Waterworld Discovered Orbiting a Nearby Star
News story originally written on December 16, 2009
Astronomers have discovered a planet about 40 light-years from Earth that contains water. They describe this planet as a "super-Earth" planet because it is between one and ten times the mass of the Earth. Although the super-Earth is too hot to sustain life, it is much smaller, cooler, and more Earthlike than any other planet that has been discovered outside our solar system.
They discovered the super-Earth, also called GJ1214b, using ground-based telescopes that are the same size as telescopes many non-scientists have in their backyards. GJ1214b orbits a red dwarf star called GJ1214. This star is about one-fifth the size of the Sun. It has a surface temperature of only about 4,900 degrees F and is only three-thousandths as bright as the Sun.
GJ1214b orbits its star once every 38 hours at a distance of only 1.3 million miles. Astronomers think the planet's temperature is about 400 degrees Fahrenheit. They think GJ1214b is composed of about three-fourths water and other ices, and one-fourth rock. There are also exciting hints that the planet has a gaseous atmosphere.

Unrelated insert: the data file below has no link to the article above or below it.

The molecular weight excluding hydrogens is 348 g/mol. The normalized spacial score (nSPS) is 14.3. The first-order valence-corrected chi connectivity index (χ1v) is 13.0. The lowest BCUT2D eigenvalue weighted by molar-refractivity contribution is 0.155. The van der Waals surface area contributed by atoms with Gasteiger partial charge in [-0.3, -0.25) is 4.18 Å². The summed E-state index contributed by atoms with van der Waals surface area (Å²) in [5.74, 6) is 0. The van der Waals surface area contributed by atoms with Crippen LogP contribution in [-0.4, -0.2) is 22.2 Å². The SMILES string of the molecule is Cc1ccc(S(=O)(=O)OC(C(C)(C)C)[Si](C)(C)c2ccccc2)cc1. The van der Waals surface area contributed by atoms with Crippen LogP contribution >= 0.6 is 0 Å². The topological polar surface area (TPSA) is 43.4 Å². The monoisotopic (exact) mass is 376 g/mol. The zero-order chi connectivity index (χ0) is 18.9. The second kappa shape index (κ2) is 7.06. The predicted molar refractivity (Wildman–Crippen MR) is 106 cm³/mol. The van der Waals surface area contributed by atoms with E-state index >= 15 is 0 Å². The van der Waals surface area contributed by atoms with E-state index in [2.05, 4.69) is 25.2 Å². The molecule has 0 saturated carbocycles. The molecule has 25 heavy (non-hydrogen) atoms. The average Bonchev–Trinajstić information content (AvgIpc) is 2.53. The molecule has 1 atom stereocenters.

"Since we found the super-earth using a small ground-based telescope, this means that anyone else with a similar telescope and a good CCD camera can detect it too. Students around the world can now study this super-earth!" said David Charbonneau of CfA, lead author and head of the MEarth project.
The next step for astronomers is to try to learn more about the atmosphere, which will require a space-based instrument like NASA's Hubble Space Telescope. "Since this planet is so close to Earth, Hubble should be able to detect the atmosphere and determine what it's made of," said Charbonneau. "That will make it the first super-Earth with a confirmed atmosphere--even though that atmosphere probably won't be hospitable to life as we know it."